What about physician liability? Many doctors attend to SNF patients and a number act as medical directors. Liability exists in both roles. The first is governed by the usual tort action of malpractice. The latter is infinitely trickier. Medicare mandates all SNFs to have a medical director, and federal law [42 CFR 483.75 (i)] requires the medical director to be responsible for implementation of resident care policies and the coordination of medical care in the facility. Although their duties are administrative in nature, medical directors are not infrequently named as codefendants in SNF lawsuits. Allegations against the medical director may include negligent supervision of staff, and/or the failure to set standards, policies, and procedures, especially if they have been made aware of citations by auditing agencies. Because a doctor’s professional liability policy typically excludes coverage for such work, it behooves all medical directors to insist on being a named insured in the institution’s general liability policy (to include tail coverage), and to be informed in a timely fashion should there be a relevant change or cancellation of coverage. Their contract should stipulate that the facility would indemnify them for all lawsuits arising out of their work. More and more nursing homes are dropping their insurance to bypass legal exposure, leaving the attending physician and/or medical director at increased risk. To avoid a serious gap in coverage, medical directors should consider purchasing a specific medical director policy. Medical directors should also be aware of potential Stark Law violations, such as treating private patients without paying fair rent or receiving compensation in exchange for referrals.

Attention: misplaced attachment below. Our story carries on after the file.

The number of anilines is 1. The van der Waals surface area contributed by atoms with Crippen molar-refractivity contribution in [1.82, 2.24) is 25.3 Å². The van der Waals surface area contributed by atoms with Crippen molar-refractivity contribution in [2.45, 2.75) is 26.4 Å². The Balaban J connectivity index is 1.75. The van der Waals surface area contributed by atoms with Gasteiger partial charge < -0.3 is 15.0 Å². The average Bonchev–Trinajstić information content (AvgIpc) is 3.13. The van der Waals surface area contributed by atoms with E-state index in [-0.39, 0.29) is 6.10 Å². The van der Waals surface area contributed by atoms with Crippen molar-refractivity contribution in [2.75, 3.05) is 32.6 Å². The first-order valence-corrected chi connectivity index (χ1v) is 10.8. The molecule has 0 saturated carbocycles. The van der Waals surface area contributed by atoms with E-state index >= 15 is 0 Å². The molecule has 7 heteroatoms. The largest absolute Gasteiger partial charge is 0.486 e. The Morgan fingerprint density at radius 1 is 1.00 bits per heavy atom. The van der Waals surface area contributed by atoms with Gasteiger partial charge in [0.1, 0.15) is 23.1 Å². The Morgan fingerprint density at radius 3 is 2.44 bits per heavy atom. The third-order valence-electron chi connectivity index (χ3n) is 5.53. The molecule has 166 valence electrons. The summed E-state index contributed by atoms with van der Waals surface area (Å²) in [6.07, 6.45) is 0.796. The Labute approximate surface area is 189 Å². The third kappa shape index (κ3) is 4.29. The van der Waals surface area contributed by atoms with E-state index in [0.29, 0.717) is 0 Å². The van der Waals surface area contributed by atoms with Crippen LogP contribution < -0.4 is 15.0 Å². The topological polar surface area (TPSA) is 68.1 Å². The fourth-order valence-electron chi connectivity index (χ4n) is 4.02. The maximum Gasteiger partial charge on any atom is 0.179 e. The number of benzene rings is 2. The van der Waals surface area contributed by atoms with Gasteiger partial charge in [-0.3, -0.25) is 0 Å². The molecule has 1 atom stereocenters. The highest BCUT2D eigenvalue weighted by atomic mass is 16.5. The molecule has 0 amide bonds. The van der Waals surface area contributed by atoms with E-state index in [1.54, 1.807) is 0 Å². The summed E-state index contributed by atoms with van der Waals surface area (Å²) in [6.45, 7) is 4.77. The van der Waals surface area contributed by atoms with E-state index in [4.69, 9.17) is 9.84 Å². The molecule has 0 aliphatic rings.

Importantly, elder abuse judgments, as opposed to malpractice awards, may negate restrictions on attorney fees and noneconomic damages such as California’s $250,000 cap. The jury may also levy punitive damages, which are not covered by professional insurance. The plaintiff will need to prove, by clear and convincing evidence, something more than simple or gross negligence such as malice, fraud, oppression, or recklessness. Under California’s elder abuse and dependent Adult Civil Protection Act, an appellate court has held that a plaintiff may mount an elder abuse claim directed at physicians and not just facilities with “custodial” duties. This important issue is currently under appeal before the California Supreme Court.
Dr. Tan is emeritus professor of medicine and former adjunct professor of law at the University of Hawaii. He currently directs The St. Francis International Center for Healthcare Ethics in Honolulu. This article is meant to be educational and does not constitute medical, ethical, or legal advice. For additional information, readers may contact the author at firstname.lastname@example.org .